In brief, for those who aren’t familiar with the story, Israeli carrier El Al Airlines is facing a backlash from customers regarding ultra-Orthodox Jewish passengers who refuse to sit next to women on flights and ask to switch seats. This is a common occurrence. Most of the time, if people agree to switch, it doesn’t lead to any serious disruption or delay, but every once in a while – such as on an El Al flight on the eve of Jewish New Year – it can. Earlier this week a woman from Chicago launched a petition urging El Al to act, claiming that the airline permits passengers to be “bullied, harassed, and intimidated into switching seats.” El Al, like other airlines, says they just try to accommodate all customer requests, and that they aren’t planning on putting into place any policy to deal especially with this issue. Meanwhile, a Conservative rabbi in New York is urging people to use U.S. law to pressure airlines.
This is a highly charged issue. Ultra-Orthodox Jews can interpret Jewish law as they choose, and, some people argue, if others don’t mind switching, if there is no delay to the flight, and if other passengers’ safety isn’t compromised, then there doesn’t need to be a problem. On the other hand, this is by no means every Jew’s understanding of Judaism, and for some, being asked to move because of their gender is offensive and discriminatory. People who oppose sex segregation in public spaces wonder, why acquiesce to this in the air? Whichever side of the fence you sit on, this puts airlines and their flight crews in a very difficult position.
Judaism, of course, is not the only religion whose adherents believe in separation of the sexes. Ultra-Conservative Muslims also separate between men and women, as well as following codes of modesty when it comes to women’s dress, much like Jews. Let’s take probably the most extreme example of gender segregation in a Muslim country: Saudi Arabia.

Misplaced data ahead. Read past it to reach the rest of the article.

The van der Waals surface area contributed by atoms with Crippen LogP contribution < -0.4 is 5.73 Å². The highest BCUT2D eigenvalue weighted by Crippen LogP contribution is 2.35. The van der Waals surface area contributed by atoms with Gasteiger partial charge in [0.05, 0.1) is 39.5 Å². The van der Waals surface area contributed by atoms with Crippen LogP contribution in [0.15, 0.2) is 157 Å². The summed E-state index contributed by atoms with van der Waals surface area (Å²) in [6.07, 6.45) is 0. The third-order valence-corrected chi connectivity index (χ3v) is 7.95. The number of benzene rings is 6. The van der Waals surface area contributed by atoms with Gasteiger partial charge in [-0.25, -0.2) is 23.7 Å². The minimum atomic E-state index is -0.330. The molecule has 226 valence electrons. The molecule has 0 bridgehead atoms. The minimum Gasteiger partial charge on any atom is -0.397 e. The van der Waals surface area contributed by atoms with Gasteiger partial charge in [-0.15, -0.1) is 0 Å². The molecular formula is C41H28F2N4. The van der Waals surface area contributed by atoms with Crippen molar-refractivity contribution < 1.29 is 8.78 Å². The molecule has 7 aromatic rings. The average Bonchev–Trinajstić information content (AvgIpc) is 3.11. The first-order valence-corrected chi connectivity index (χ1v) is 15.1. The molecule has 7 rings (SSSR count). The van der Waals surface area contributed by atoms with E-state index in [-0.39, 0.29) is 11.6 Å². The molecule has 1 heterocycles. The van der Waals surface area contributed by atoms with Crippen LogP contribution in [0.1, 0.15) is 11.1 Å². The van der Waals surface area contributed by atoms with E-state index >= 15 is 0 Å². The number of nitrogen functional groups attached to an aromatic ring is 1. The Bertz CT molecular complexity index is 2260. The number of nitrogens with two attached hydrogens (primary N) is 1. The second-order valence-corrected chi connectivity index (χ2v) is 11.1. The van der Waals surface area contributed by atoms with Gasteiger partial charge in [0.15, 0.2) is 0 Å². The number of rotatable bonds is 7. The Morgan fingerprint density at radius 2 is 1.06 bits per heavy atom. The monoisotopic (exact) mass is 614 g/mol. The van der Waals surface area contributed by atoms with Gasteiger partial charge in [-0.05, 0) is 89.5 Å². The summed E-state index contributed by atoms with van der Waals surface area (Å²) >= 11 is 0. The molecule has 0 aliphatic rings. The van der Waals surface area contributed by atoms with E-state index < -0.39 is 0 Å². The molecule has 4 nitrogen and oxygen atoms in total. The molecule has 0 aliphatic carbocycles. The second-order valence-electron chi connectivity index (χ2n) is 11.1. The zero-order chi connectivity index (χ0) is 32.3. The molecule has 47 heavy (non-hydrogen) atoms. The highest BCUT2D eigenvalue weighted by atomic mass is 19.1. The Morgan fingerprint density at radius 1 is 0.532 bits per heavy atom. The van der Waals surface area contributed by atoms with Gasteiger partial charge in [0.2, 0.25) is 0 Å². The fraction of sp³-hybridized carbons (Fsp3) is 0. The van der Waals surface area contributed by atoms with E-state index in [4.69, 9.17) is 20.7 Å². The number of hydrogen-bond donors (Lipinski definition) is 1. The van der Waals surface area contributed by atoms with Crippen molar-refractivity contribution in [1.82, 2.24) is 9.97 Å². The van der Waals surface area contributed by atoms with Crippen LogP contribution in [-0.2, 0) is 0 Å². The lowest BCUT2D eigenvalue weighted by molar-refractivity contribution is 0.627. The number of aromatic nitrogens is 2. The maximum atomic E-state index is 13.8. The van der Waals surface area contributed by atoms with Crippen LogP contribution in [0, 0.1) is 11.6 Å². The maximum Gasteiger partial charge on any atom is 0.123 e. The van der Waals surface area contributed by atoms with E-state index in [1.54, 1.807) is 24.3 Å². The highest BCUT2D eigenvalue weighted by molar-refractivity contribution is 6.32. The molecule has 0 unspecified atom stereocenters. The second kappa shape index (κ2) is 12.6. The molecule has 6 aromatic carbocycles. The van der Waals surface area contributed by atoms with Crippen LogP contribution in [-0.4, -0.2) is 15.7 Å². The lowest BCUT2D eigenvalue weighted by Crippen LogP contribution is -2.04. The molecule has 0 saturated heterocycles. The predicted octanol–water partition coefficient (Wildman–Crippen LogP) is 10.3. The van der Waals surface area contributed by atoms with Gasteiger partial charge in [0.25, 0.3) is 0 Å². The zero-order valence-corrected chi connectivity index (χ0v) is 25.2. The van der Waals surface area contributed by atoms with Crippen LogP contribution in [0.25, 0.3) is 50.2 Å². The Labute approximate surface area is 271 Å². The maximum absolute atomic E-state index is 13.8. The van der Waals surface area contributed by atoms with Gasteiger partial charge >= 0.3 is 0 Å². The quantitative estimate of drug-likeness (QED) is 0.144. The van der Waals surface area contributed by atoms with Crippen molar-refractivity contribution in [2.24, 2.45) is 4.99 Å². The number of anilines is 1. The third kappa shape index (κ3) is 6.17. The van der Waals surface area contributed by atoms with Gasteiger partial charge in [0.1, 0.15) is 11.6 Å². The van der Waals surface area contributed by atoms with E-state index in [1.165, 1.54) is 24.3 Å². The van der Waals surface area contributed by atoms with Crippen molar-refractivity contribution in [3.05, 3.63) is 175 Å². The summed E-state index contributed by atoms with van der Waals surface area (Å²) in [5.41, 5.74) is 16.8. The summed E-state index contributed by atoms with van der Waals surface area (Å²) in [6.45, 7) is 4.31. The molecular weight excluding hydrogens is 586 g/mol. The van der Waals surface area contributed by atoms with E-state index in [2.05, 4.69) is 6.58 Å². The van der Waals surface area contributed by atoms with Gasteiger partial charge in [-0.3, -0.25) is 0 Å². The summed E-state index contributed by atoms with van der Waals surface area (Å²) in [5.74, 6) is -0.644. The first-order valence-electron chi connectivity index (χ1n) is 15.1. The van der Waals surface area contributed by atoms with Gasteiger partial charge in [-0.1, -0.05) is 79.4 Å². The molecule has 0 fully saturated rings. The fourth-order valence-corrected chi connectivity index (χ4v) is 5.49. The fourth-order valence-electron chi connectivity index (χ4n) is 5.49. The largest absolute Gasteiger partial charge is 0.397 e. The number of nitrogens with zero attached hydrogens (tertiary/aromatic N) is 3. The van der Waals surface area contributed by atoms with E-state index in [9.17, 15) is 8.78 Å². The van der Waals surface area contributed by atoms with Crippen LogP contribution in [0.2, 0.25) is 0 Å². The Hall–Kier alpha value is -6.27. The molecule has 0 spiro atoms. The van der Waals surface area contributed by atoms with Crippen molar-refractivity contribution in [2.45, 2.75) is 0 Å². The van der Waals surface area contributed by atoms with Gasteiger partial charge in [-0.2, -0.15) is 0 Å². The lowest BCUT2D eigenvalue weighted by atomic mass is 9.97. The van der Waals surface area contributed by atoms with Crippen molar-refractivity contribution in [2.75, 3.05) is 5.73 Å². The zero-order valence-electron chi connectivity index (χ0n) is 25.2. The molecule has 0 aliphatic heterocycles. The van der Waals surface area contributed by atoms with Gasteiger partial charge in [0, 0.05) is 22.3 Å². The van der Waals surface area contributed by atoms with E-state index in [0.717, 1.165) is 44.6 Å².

Under the Saudi kingdom’s ultra-Conservative interpretation of Sunni Islam, Wahhabism, gender segregation is enforced in most public spaces and strict limitations are put on women’s freedoms. In February, for example, Reuters cited local Saudi press reports that the family of a woman who died of heart problems claimed medics couldn’t get to her in time because men weren’t allowed in her women-only university.
But let’s get back to the airline question. How does gender segregation play out – if at all – on flights in, to and from Saudia Arabia? And if it does play out, how do airlines deal with it?
I found a review of Saudi Arabian Airlines – which operates as Saudia – on HubPages. The review gives a fascinating first-hand glimpse into this very issue. It is only one account, and of course there is a huge difference between living under gender segregation law in Saudi Arabia and being an ultra-Orthodox Jew in New York. However, what reviewer Tony Earley describes sounds a lot like what some passengers flying between the U.S. and Israel say they experience. Even though in Saudi Arabia there is law mandating gender segregation, from what he says there is no actual gender segregation on flights in Saudi Arabia either; people who don’t want to sit next to the opposite gender negotiate to swap seats, too.